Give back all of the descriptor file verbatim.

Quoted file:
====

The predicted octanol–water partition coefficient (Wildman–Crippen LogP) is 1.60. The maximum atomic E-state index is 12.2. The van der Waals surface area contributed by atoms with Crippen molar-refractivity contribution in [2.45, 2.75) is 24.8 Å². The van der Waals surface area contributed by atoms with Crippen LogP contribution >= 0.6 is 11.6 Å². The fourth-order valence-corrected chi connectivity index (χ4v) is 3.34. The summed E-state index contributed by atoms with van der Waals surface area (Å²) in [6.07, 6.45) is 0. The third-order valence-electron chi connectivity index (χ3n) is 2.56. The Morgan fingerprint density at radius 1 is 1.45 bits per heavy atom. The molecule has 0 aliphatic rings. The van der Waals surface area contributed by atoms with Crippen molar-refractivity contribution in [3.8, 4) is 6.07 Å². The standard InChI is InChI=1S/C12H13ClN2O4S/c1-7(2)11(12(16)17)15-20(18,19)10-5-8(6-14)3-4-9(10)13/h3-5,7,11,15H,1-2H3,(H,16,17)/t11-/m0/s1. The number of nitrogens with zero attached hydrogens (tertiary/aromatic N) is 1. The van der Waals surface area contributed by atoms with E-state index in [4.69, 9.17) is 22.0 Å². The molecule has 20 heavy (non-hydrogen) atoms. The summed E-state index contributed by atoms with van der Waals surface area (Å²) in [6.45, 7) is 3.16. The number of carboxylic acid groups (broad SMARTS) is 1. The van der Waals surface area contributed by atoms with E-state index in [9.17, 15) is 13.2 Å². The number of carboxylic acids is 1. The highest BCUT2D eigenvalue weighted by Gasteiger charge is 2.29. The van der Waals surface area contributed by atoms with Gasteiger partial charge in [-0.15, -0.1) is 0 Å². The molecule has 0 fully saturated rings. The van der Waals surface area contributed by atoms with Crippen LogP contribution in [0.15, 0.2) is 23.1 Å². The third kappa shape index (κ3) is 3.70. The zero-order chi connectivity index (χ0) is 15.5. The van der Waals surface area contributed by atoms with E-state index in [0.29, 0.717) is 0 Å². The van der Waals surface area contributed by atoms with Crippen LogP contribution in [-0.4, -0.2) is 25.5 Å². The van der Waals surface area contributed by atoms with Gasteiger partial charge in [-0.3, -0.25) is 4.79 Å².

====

The predicted octanol–water partition coefficient (Wildman–Crippen LogP) is 1.60. The maximum atomic E-state index is 12.2. The van der Waals surface area contributed by atoms with Crippen molar-refractivity contribution in [2.45, 2.75) is 24.8 Å². The van der Waals surface area contributed by atoms with Crippen LogP contribution >= 0.6 is 11.6 Å². The fourth-order valence-corrected chi connectivity index (χ4v) is 3.34. The summed E-state index contributed by atoms with van der Waals surface area (Å²) in [6.07, 6.45) is 0. The third-order valence-electron chi connectivity index (χ3n) is 2.56. The Morgan fingerprint density at radius 1 is 1.45 bits per heavy atom. The molecule has 0 aliphatic rings. The van der Waals surface area contributed by atoms with Crippen molar-refractivity contribution in [3.8, 4) is 6.07 Å². The standard InChI is InChI=1S/C12H13ClN2O4S/c1-7(2)11(12(16)17)15-20(18,19)10-5-8(6-14)3-4-9(10)13/h3-5,7,11,15H,1-2H3,(H,16,17)/t11-/m0/s1. The number of nitrogens with zero attached hydrogens (tertiary/aromatic N) is 1. The van der Waals surface area contributed by atoms with E-state index in [4.69, 9.17) is 22.0 Å². The molecule has 20 heavy (non-hydrogen) atoms. The summed E-state index contributed by atoms with van der Waals surface area (Å²) in [6.45, 7) is 3.16. The number of carboxylic acid groups (broad SMARTS) is 1. The van der Waals surface area contributed by atoms with E-state index in [9.17, 15) is 13.2 Å². The number of carboxylic acids is 1. The highest BCUT2D eigenvalue weighted by Gasteiger charge is 2.29. The van der Waals surface area contributed by atoms with Gasteiger partial charge in [-0.15, -0.1) is 0 Å². The molecule has 0 fully saturated rings. The van der Waals surface area contributed by atoms with Crippen LogP contribution in [0.15, 0.2) is 23.1 Å². The third kappa shape index (κ3) is 3.70. The zero-order chi connectivity index (χ0) is 15.5. The van der Waals surface area contributed by atoms with E-state index in [0.29, 0.717) is 0 Å². The van der Waals surface area contributed by atoms with Crippen LogP contribution in [-0.4, -0.2) is 25.5 Å². The van der Waals surface area contributed by atoms with Gasteiger partial charge in [-0.3, -0.25) is 4.79 Å².